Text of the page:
SciELO - Scientific Electronic Library Online

vol.36 issue2Comorbid psychiatric disorders and stages of change in cannabis-dependent, treatment-seeking patientsObsessive-compulsive symptoms and obsessive-compulsive disorder in adolescents: a population-based study author indexsubject indexarticles search
Home Pagealphabetic serial listing  

Services on Demand




Related links


Brazilian Journal of Psychiatry

Print version ISSN 1516-4446

Rev. Bras. Psiquiatr. vol.36 no.2 São Paulo Apr./June 2014  Epub Mar 24, 2014 

Original Articles

Use of psychotropic medications during pregnancy: perception of teratogenic risk among physicians in two Latin American countries

Amaury Cantilino1 

Laura Lorenzo2 

Juliane dos A. de Paula1  3 

Adrienne Einarson4 

1Department of Neuropsychiatry, Universidade Federal de Pernambuco (UFPE), Recife, PE, Brazil

2Psinapsys Psychiatric Private Center, La Plata, Argentina

3Graduate Program in Health Sciences, Faculdade de Medicina do ABC, Santo André, SP, Brazil

4The Motherisk Program, The Hospital for Sick Children, Toronto, Canada



Pregnant women and their health care professionals commonly believe that use of medications during pregnancy may be harmful to the unborn fetus. The objective of this study was to evaluate the risk perception of psychotropic drug use in pregnancy among physicians in different medical specialties.


This was a convenience survey conducted at outpatient clinics in the cities of Recife, Brazil, and La Plata, Bahía Blanca, and Buenos Aires, Argentina. Physicians who agreed to participate were asked to rate their perception of teratogenic risk among different classes of drugs, which included antidepressants, antipsychotics, anticonvulsants, and benzodiazepines.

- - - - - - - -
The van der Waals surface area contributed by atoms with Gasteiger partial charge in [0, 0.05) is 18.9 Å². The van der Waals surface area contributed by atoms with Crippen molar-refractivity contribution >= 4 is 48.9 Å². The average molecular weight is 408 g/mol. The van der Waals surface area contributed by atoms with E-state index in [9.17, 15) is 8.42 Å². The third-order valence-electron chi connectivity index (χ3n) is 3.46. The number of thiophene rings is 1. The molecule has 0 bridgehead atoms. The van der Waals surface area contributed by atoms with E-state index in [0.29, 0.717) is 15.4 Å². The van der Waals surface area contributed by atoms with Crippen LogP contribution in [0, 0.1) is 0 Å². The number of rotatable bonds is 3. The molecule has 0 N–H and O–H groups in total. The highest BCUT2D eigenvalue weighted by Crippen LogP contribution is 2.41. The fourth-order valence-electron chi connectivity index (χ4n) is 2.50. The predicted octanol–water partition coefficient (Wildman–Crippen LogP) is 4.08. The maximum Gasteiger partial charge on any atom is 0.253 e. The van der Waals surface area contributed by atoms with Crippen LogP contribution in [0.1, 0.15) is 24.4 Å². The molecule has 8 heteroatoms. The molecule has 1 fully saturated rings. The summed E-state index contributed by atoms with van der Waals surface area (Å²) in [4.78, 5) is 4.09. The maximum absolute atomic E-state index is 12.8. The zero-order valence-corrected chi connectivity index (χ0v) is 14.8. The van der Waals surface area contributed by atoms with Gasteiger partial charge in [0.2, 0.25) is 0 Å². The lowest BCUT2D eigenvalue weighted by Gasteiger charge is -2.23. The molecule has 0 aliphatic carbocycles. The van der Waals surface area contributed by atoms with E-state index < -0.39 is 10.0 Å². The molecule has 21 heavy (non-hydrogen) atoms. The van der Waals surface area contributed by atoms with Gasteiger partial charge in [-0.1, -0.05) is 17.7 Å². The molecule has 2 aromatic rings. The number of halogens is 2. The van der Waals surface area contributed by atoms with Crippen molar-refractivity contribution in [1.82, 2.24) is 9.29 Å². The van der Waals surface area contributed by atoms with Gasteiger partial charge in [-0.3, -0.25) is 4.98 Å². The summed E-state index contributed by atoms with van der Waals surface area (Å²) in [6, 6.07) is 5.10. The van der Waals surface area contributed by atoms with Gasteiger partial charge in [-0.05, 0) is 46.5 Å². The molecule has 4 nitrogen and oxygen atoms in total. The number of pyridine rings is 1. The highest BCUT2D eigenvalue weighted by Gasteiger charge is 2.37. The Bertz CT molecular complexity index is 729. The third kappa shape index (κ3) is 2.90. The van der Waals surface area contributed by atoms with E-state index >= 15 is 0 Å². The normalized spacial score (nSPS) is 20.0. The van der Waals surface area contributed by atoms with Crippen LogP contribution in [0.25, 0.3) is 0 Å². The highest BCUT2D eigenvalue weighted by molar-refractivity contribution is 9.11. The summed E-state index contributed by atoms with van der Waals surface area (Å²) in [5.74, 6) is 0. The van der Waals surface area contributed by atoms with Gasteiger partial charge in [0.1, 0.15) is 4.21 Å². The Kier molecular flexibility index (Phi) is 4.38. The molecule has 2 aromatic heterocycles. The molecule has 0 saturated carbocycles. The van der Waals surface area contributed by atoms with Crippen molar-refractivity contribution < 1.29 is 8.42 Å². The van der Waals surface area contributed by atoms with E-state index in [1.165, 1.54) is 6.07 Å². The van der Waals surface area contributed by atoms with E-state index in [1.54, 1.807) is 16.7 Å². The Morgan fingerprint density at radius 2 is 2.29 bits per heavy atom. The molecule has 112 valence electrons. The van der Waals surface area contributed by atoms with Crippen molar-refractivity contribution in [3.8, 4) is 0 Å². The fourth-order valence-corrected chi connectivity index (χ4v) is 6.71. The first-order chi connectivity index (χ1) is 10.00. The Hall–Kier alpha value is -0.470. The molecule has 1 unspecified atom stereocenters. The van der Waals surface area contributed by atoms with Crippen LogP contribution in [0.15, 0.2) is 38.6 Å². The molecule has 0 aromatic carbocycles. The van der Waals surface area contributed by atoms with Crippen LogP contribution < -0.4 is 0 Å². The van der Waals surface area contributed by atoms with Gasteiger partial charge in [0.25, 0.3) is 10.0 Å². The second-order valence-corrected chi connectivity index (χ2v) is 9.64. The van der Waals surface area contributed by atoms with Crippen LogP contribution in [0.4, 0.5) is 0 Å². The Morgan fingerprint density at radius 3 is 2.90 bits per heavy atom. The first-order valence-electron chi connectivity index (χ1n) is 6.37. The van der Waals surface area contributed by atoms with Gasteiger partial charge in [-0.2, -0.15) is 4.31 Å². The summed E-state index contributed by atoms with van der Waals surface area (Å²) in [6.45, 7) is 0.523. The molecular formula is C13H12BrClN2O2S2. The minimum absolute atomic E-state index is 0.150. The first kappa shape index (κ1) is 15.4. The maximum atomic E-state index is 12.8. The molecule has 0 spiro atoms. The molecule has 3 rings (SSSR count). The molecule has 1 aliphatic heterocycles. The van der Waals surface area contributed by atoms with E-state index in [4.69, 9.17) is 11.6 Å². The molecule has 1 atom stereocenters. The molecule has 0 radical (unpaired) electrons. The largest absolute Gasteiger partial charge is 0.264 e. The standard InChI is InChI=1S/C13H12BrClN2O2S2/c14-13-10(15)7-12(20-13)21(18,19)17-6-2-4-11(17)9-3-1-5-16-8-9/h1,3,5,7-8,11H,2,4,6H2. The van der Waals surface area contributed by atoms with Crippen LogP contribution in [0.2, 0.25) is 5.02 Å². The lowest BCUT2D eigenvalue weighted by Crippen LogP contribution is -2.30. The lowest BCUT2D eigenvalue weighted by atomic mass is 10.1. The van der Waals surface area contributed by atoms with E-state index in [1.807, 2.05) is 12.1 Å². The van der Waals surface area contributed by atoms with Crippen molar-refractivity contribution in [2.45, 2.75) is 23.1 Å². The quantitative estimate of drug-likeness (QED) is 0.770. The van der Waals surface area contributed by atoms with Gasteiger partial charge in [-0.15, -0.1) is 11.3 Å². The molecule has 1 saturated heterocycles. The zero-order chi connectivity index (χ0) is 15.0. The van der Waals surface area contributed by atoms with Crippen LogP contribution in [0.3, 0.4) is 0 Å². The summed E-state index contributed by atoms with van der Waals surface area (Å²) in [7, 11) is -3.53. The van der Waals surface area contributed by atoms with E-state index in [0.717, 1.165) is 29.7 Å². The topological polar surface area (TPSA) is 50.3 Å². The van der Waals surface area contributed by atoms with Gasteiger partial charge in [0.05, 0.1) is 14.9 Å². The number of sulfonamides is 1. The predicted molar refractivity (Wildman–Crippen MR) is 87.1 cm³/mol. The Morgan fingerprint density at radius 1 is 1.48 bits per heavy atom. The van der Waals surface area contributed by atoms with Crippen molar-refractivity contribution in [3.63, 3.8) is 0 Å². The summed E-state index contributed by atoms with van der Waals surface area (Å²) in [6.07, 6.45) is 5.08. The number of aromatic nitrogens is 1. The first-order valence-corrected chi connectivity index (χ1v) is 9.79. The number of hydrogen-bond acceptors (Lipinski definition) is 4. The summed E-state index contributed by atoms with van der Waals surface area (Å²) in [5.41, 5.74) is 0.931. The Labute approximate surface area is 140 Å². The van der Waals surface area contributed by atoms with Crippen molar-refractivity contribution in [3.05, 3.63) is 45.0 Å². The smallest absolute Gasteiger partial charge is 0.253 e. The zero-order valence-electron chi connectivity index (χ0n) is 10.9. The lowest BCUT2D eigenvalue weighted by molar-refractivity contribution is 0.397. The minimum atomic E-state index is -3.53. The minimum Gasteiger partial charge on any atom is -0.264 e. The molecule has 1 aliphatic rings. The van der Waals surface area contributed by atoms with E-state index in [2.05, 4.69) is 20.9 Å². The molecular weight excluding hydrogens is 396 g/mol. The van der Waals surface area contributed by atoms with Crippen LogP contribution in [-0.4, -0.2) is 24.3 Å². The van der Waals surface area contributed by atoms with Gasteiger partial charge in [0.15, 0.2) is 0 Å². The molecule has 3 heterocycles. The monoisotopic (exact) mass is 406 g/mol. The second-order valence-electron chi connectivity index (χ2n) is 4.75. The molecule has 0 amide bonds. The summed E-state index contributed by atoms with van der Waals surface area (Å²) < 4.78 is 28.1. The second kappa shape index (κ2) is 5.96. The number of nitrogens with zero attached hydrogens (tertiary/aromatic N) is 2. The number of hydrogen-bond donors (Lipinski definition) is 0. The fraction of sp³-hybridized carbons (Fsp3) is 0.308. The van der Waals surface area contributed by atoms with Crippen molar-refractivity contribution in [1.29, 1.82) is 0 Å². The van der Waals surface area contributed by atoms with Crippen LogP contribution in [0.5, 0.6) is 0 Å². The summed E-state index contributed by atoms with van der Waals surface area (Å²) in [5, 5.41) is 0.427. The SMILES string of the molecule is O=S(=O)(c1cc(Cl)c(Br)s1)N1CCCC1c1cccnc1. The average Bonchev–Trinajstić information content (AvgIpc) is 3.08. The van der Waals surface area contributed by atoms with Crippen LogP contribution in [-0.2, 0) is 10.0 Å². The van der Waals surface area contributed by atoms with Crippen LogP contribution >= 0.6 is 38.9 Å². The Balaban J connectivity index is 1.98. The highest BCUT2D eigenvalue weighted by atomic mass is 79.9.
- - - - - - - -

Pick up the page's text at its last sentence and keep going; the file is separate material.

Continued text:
Two hundred and thirty-eight physicians completed the survey (response rate, 98%). These included psychiatrists, obstetricians, neurologists, cardiologists, gastroenterologists, and general practitioners. Among different specialties, a minority of psychiatrists perceived psychotropic drugs to be highly teratogenic (antidepressants, 12.5%; antipsychotics, 15%; benzodiazepines, 25%) as compared with other specialties (p < 0.003 for each drug class). There was no difference in perceived risk of antiepileptic drugs among specialties, including psychiatrists.


The risk associated with use of psychotropic drugs in pregnancy was overestimated by physicians of all medical specialties, except psychiatry. All physicians should be aware of the safety/risk of psychotropic agents in pregnancy, as they may be required to give advice and/or prescribe these drugs to pregnant women.

Key words: Perception; psychotropic drugs; pregnancy; teratogens


It is commonly believed that exposure to medications during pregnancy can be harmful to the unborn child. Women requiring drug treatment for chronic diseases are often concerned and, consequently, seek information from family, friends, and health care providers to assist them in this decision-making process. It is crucial that women receive balanced, evidence-based information concerning drug exposures during pregnancy.1,2

Unfortunately, health care professionals do not always disseminate evidence-based information. Results from an international survey recorded that a relatively small proportion of community pharmacists provided evidence-based information regarding the drugs in question. Only 14% referred to current medical literature, while 60% consulted the product monograph (which does not include evidence-based pregnancy data). More than 90% of pharmacists referred the client to their physician.3 Family physicians are usually the first health care professional that women see to confirm a diagnosis of pregnancy. A study conducted in Canada and Australia evaluated family physicians' attitudes and practices surrounding the use of antidepressants in pregnancy. The study found that physicians from both countries felt strongly that advice regarding antidepressant use during pregnancy was a difficult task, and most did not feel comfortable giving information.4

Health care professionals are generally more supportive than family and friends about taking medications during pregnancy. However, negative information given by a health care provider is generally more upsetting, because these individuals are trusted to provide evidence-based information. After receiving negative information from a health care provider, especially a physician, it is difficult for women to accept that reassuring evidence-based information is accurate. Consequently, despite such evidence-based reassurance, women who continue using the medication remain worried and feel guilty because they cannot forget the initial negative information they received.5